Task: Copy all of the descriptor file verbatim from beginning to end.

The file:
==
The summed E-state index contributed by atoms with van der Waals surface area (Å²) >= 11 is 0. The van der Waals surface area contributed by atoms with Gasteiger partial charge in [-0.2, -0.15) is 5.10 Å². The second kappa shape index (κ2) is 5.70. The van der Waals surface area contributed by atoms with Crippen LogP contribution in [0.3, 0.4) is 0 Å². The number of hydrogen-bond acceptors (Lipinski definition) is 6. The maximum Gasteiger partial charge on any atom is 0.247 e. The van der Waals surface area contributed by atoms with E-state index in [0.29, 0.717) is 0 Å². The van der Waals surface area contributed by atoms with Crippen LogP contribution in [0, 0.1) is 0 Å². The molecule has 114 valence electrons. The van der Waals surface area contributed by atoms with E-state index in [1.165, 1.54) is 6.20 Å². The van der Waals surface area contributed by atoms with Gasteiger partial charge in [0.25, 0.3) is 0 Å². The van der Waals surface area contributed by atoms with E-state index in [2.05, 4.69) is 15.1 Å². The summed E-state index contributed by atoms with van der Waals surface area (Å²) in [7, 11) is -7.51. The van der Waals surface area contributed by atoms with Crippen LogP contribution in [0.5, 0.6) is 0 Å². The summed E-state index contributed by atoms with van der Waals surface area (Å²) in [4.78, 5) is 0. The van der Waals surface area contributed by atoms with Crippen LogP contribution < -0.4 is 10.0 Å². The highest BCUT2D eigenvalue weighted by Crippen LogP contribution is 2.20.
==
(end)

The summed E-state index contributed by atoms with van der Waals surface area (Å²) >= 11 is 0. The van der Waals surface area contributed by atoms with Gasteiger partial charge in [-0.2, -0.15) is 5.10 Å². The second kappa shape index (κ2) is 5.70. The van der Waals surface area contributed by atoms with Crippen LogP contribution in [0.3, 0.4) is 0 Å². The number of hydrogen-bond acceptors (Lipinski definition) is 6. The maximum Gasteiger partial charge on any atom is 0.247 e. The van der Waals surface area contributed by atoms with E-state index in [0.29, 0.717) is 0 Å². The van der Waals surface area contributed by atoms with Crippen LogP contribution in [0, 0.1) is 0 Å². The molecule has 114 valence electrons. The van der Waals surface area contributed by atoms with E-state index in [1.165, 1.54) is 6.20 Å². The van der Waals surface area contributed by atoms with Gasteiger partial charge in [0.25, 0.3) is 0 Å². The van der Waals surface area contributed by atoms with E-state index in [2.05, 4.69) is 15.1 Å². The summed E-state index contributed by atoms with van der Waals surface area (Å²) in [7, 11) is -7.51. The van der Waals surface area contributed by atoms with Crippen LogP contribution in [0.5, 0.6) is 0 Å². The summed E-state index contributed by atoms with van der Waals surface area (Å²) in [4.78, 5) is 0. The van der Waals surface area contributed by atoms with Crippen LogP contribution < -0.4 is 10.0 Å². The highest BCUT2D eigenvalue weighted by Crippen LogP contribution is 2.20.